The first of the Ten Commandments says, “You shall have no other gods before me” (Ex. 20:3). (There are two very different sets of Ten Commandments in Exodus, but let’s ignore that for now.)
Have you ever thought much about the wording of this commandment? Why doesn’t it say that Jehovah is the only god? It’s because this section of the Bible was written in the early days of the Israelite religion (roughly 10th century BCE) when it was still polytheistic. The next commandment notes, “I, Jehovah, your God, am a jealous God”—jealous because there were indeed other viable options, and Jehovah insisted on a commitment.
Let’s use the proper term for this, henotheism. Polytheists acknowledge many gods and worship many gods; henotheists acknowledge many gods but worship only one. In this view, different gods ruled different territories just as kings did, and tribes owed allegiance to whichever god protected them.
I’ve gotten a lot of insight into Old Testament henotheism from Thom Stark’s The Human Faces of God. Some of what follows comes from chapter 4 of that book.
The Song of Moses (Deut. 32) is considered to be some of the oldest material in the Bible—dating to the mid-13th c. BCE. We have several somewhat-inconsistent copies, the oldest being from the Dead Sea Scrolls:
When Elyon divided the nations, when he separated the sons of Adam,
he established the borders of the nations according to the number of the sons of the gods.
Yahweh’s portion was his people, [Israel] his allotted inheritance. (Deut. 32:8–9)
Here we see Elyon, the head of the divine pantheon, dividing humankind among his children, giving each his inheritance. The idea of a divine pantheon with a chief deity, his consort, and their children (the council of the gods) was widespread through the Ancient Near East. Elyon (short for El Elyon) is the chief god, not just in Jewish writings but in Canaanite literature. The passage concludes with Yahweh getting Israel as his inheritance.
We learn more about terms like “sons of the gods” by widening our focus to consider Ugaritic (Canaanite) texts. Ugarit was a Canaanite city destroyed along with much of the Ancient Near East during the Bronze Age Collapse in roughly 1200 BCE, a period of widespread chaos from which Israelite civilization seems to have grown.
The Ugaritic texts state that El and his consort Asherah had 70 sons, which may be the origin of the 70 nations (or 72) that came from Noah’s descendants listed in Genesis 10.
The Old Testament is full of clues to the existence of multiple gods. Genesis is a good place to start.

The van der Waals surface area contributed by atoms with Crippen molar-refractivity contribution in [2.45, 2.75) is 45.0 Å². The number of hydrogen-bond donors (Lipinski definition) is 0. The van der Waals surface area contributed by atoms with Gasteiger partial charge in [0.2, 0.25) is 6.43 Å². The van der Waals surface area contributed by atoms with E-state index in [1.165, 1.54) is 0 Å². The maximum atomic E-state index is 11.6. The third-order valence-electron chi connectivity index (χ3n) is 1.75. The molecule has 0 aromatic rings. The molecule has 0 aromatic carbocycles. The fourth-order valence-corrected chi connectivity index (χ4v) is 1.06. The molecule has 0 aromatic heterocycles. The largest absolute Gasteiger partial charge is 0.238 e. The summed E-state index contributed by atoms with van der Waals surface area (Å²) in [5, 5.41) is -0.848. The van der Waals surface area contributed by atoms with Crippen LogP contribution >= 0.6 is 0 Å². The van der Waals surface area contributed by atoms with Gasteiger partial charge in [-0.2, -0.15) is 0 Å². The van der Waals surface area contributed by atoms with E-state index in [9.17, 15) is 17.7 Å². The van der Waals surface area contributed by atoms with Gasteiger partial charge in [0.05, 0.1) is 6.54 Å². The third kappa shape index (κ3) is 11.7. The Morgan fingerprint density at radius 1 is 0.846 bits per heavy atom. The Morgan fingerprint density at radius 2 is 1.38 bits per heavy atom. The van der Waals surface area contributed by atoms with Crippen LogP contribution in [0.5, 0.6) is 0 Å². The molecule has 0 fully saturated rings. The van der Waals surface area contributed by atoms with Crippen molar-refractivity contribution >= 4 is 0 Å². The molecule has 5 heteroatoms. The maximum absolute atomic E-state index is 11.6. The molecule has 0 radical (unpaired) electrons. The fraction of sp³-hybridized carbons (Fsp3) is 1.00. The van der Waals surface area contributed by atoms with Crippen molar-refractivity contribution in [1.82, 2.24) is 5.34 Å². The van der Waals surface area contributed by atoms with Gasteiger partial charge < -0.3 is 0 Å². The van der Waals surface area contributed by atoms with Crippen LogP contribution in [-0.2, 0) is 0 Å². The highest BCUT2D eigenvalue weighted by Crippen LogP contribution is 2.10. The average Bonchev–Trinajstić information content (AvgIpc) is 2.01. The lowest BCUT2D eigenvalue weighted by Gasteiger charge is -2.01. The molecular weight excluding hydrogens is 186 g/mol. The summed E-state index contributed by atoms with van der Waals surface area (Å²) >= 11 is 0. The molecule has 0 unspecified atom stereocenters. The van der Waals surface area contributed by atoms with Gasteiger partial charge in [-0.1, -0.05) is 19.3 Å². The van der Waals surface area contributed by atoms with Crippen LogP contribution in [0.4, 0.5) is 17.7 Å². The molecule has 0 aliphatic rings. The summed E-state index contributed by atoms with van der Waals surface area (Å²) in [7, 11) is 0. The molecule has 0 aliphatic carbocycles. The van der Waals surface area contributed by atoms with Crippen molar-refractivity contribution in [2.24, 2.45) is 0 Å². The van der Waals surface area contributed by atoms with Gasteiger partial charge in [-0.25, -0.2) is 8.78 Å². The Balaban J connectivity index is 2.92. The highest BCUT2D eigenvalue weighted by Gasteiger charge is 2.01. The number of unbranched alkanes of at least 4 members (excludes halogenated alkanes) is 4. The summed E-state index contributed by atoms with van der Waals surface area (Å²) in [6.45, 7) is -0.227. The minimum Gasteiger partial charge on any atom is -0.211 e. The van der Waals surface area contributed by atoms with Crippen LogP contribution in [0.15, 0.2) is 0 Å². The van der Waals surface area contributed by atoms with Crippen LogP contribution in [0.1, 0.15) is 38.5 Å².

Then [Elohim] said, “Let us make mankind in our image, in our likeness” (Genesis 1:26).
We also see plural gods when Jehovah warns them that man mustn’t eat the tree of life (Gen. 3:22) and that they must confuse mankind’s languages lest their projects, like the Tower of Babel, succeed (Gen. 11:7).
A common Christian spin is either to say that the “us” is the Trinity or that it is a heavenly assembly of angels. But can we imagine that the original audience for Genesis would understand the Trinity? And why imagine an angelic assembly when the polytheistic interpretation of Genesis simply growing out of preceding Canaanite culture is available and plausible?
Psalms is another old book that has fossilized the earliest forms of Judaism. We see the assembly of the gods mentioned several times.
[Elohim] stands in the assembly of El; in the midst of the gods he renders judgment (Ps. 82:1).
For who in the skies can compare to [Jehovah]? Who is like [Jehovah] among the [sons of God], a God who is honored [in the great assembly of the holy ones], and more awesome than all who surround him? (Ps. 89:6–7)
And many more verses celebrate Jehovah while acknowledging the existence of others.
For [Jehovah] is the great God, and the great King above all gods (Ps. 95:3).
All the gods bow down before [Jehovah] (Ps. 97:7).
I know [Jehovah] is great, and our Lord is superior to all gods. (Ps. 135:5)
In a recent post, we’ve recently seen where Yahweh loses a fight with the Moabite god Chemosh (2 Kings 3:27).
Migration to Monotheism
We find one indication of the move from henotheism to monotheism in later versions of the Song of Moses (above). The phrase “sons of the gods” becomes “angels” in the Septuagint (3rd century BCE) and “sons of Israel” in the Masoretic text (7th through 10th centuries CE).
Let’s consider books composed later than Genesis or Psalms.
Deuteronomy was written after the conquest of Israel and before the conquest of Judah, in the 7th century BCE. The philosophy has moved from henotheism to monolatry. Like henotheism, many gods are accepted and only one is worshipped, but now worship of other gods is forbidden.
Do not follow other gods, the gods of the peoples around you (Deut. 6:14)
But you must not turn away from all the commandments I am giving you today, to either the right or left, nor pursue other gods and worship them (Deut. 28:14–15).
Second Isaiah was written later, near the end of the Babylonian exile. Here we read that the move is complete.
Before me no god was formed, nor will there be one after me (Isa. 43:10)
The very idea of an idol is lampooned in Isa. 44:9–20. Can a man cook his meal over a fire made from half of the tree he used to carve his idol and imagine that an idol from so unrefined an origin is really a god?
What explains this migration to monotheism? A major factor was the Babylonian exile. How could Yahweh, clearly defined as the most powerful of the assembly of gods, have been defeated by the puny Babylonian god Marduk?
Maybe Yahweh let it happen to teach Israel and Judah a lesson. Yeah, that’s the ticket! Babylon didn’t defeat Yahweh’s people; they were merely a pawn in his grand plan all along.
A decent provision for the poor
is the true test of civilization.
— Samuel Johnson
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